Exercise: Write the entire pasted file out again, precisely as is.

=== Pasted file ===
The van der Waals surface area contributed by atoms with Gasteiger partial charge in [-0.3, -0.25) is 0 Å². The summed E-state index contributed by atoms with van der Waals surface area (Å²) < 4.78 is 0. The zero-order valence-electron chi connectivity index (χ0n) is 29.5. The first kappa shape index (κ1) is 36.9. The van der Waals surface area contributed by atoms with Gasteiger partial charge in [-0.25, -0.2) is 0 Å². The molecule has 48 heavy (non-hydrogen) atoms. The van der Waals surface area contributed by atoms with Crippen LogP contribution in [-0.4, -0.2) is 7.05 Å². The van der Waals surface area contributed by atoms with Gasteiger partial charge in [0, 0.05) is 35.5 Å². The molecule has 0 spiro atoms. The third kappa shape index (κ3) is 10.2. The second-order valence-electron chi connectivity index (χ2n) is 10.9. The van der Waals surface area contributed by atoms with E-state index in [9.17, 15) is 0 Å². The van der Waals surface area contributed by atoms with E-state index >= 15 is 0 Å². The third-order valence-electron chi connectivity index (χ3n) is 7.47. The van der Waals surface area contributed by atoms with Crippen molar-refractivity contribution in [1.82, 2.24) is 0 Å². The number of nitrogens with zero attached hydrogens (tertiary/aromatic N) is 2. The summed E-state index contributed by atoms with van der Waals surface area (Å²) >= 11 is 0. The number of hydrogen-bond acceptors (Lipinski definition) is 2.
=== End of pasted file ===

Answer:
The van der Waals surface area contributed by atoms with Gasteiger partial charge in [-0.3, -0.25) is 0 Å². The summed E-state index contributed by atoms with van der Waals surface area (Å²) < 4.78 is 0. The zero-order valence-electron chi connectivity index (χ0n) is 29.5. The first kappa shape index (κ1) is 36.9. The van der Waals surface area contributed by atoms with Gasteiger partial charge in [-0.25, -0.2) is 0 Å². The molecule has 48 heavy (non-hydrogen) atoms. The van der Waals surface area contributed by atoms with Crippen LogP contribution in [-0.4, -0.2) is 7.05 Å². The van der Waals surface area contributed by atoms with Gasteiger partial charge in [0, 0.05) is 35.5 Å². The molecule has 0 spiro atoms. The third kappa shape index (κ3) is 10.2. The second-order valence-electron chi connectivity index (χ2n) is 10.9. The van der Waals surface area contributed by atoms with E-state index in [9.17, 15) is 0 Å². The van der Waals surface area contributed by atoms with E-state index >= 15 is 0 Å². The third-order valence-electron chi connectivity index (χ3n) is 7.47. The van der Waals surface area contributed by atoms with Crippen molar-refractivity contribution in [1.82, 2.24) is 0 Å². The number of nitrogens with zero attached hydrogens (tertiary/aromatic N) is 2. The summed E-state index contributed by atoms with van der Waals surface area (Å²) >= 11 is 0. The number of hydrogen-bond acceptors (Lipinski definition) is 2.